Housing-Start Stats in Northumberland Are Encouraging

In Local

By Cecilia Nasmith/Today’s Northumberland
The rate at which new houses are being built in Northumberland County is in line with the growth forecasts it had hoped for.

Acting Director of Economic Development, Planning and Strategic Initiatives Dwayne Campbell shared the news at the March meeting of county council’s Economic Development, Tourism and Planning Committee.

“After many, many hours of sifting through probably 2,000 building permits from seven local municipalities, we have condensed it into a nice 10-or-11-page report, as we do every year, to track both residential and non-residential activity across the county,” Campbell said.

Of the 685 new residential units (with a total construction value of $380,547,441), 57% are in Cobourg. And the number of units in Brighton increased significantly over the previous year.

Otherwise, Campbell said, “everyone else had a decline.”

However, he continued, if you look at it on a regional scale, “the grown is happening. It’s somewhat skewed towards Cobourg and Brighton, but it does match what our own growth forecast for the county was and is, moving forward.”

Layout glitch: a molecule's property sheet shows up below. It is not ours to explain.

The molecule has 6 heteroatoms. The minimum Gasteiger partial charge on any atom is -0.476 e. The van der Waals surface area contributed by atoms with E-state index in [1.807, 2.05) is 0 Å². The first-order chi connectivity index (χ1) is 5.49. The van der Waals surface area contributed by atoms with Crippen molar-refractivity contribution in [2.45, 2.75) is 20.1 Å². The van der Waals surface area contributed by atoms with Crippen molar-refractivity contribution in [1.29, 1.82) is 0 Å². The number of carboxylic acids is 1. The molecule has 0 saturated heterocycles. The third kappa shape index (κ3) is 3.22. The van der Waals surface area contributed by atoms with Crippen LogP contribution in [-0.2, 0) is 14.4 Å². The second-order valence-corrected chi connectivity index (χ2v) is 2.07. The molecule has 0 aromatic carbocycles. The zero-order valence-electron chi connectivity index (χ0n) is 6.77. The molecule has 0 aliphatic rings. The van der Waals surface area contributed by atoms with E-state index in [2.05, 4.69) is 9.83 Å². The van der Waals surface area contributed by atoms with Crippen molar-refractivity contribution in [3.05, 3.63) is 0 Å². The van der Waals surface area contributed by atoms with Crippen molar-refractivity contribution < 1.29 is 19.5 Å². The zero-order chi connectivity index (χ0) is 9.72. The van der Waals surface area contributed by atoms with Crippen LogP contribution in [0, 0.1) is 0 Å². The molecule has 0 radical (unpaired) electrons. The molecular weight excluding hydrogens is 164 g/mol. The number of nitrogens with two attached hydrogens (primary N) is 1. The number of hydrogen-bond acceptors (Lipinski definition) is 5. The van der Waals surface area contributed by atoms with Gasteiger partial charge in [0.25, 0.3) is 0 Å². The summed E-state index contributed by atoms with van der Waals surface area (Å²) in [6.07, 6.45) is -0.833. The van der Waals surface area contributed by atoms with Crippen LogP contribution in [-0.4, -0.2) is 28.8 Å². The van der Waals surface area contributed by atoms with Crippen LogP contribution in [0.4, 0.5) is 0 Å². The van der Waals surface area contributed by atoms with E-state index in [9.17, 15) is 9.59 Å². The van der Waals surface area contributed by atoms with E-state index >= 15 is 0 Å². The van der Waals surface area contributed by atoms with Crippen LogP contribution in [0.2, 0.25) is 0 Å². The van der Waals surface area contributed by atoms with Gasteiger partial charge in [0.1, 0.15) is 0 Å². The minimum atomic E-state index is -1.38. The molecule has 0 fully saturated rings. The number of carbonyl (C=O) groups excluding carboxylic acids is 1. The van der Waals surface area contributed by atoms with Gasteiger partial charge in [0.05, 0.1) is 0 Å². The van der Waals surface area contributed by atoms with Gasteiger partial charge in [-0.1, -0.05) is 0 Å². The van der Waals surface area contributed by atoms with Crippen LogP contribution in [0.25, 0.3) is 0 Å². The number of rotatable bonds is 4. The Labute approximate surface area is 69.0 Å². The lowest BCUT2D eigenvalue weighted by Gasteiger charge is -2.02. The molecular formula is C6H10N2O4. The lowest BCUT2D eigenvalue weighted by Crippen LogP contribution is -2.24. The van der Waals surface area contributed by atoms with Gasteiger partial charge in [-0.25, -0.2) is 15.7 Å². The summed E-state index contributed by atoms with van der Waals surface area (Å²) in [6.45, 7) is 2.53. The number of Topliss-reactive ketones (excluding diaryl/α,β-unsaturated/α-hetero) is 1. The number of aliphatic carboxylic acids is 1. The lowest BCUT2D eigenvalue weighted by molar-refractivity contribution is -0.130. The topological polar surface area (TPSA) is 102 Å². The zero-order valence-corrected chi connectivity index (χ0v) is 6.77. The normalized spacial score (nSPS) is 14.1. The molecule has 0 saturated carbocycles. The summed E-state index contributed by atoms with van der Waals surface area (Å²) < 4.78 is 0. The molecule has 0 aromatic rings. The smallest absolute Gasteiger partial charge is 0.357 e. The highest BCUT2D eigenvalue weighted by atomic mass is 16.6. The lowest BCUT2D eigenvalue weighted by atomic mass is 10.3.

Campbell added a new heading to his report on what’s in the planning pipeline – current development proposals being considered across the county. The 4,835 residential units at various stages of the planning process “are aligned with our current forecast for the next 10, 20 and 30 years. There’s definitely no shortage of development, no shortage of growth happening for Northumberland County on the residential side.”

In the event all of these projects reach fruition, he said, “we would have construction for the next 10 years – and that does not include development applications coming in this year already.”

The mix of housing is also noteworthy, detached units still the most popular but also a mix of semi-detached, townhouse and multi-residential units.

Committee Chair Mandy Martin commented on the increasing interest in accessory residential units, which are also growing in number. Campbell said most of these are in the nature of a basement apartment, and that applications for most of them seem to come from residents in existing developments as opposed to those living in newer construction – “though there are a few where developments have started to recognize the benefit of putting in a legal basement apartment or upper floor of a detached house as a selling feature.

“But most of them are retrofit as a result of various reasons.”

“I know I can only speak to my municipality and the land-use planning policies we have put in place,” added committee member Brian Ostrander – the Mayor of Brighton.

“We now require developers of new subdivisions to have a minimum of 10% purpose-built for secondary units.”

This not only helps purchasers afford their new homes, he said – it takes a bit out of the housing crunch that is being experienced everywhere.

“That’s interesting – when did you enact that?” Martin asked.

Ostrander said they made the move near the end of the previous term of council.

Cecilia Nasmith
Author: Cecilia Nasmith

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